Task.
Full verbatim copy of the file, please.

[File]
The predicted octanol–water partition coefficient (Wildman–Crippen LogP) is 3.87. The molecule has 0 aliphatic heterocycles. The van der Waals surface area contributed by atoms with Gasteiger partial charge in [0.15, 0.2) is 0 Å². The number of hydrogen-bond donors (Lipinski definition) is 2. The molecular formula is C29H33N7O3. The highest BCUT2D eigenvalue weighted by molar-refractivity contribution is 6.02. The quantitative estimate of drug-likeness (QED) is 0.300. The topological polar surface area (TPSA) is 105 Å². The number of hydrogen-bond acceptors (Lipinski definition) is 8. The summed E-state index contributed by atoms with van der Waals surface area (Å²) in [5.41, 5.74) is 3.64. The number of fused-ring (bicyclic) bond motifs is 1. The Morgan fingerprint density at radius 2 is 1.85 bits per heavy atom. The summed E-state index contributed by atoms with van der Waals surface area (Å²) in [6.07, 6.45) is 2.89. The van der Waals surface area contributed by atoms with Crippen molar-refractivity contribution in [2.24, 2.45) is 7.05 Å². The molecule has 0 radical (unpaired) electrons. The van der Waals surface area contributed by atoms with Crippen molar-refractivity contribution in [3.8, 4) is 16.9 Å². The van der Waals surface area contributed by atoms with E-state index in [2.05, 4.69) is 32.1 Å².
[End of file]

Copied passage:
The predicted octanol–water partition coefficient (Wildman–Crippen LogP) is 3.87. The molecule has 0 aliphatic heterocycles. The van der Waals surface area contributed by atoms with Gasteiger partial charge in [0.15, 0.2) is 0 Å². The number of hydrogen-bond donors (Lipinski definition) is 2. The molecular formula is C29H33N7O3. The highest BCUT2D eigenvalue weighted by molar-refractivity contribution is 6.02. The quantitative estimate of drug-likeness (QED) is 0.300. The topological polar surface area (TPSA) is 105 Å². The number of hydrogen-bond acceptors (Lipinski definition) is 8. The summed E-state index contributed by atoms with van der Waals surface area (Å²) in [5.41, 5.74) is 3.64. The number of fused-ring (bicyclic) bond motifs is 1. The Morgan fingerprint density at radius 2 is 1.85 bits per heavy atom. The summed E-state index contributed by atoms with van der Waals surface area (Å²) in [6.07, 6.45) is 2.89. The van der Waals surface area contributed by atoms with Crippen molar-refractivity contribution in [2.24, 2.45) is 7.05 Å². The molecule has 0 radical (unpaired) electrons. The van der Waals surface area contributed by atoms with Crippen molar-refractivity contribution in [3.8, 4) is 16.9 Å². The van der Waals surface area contributed by atoms with E-state index in [2.05, 4.69) is 32.1 Å².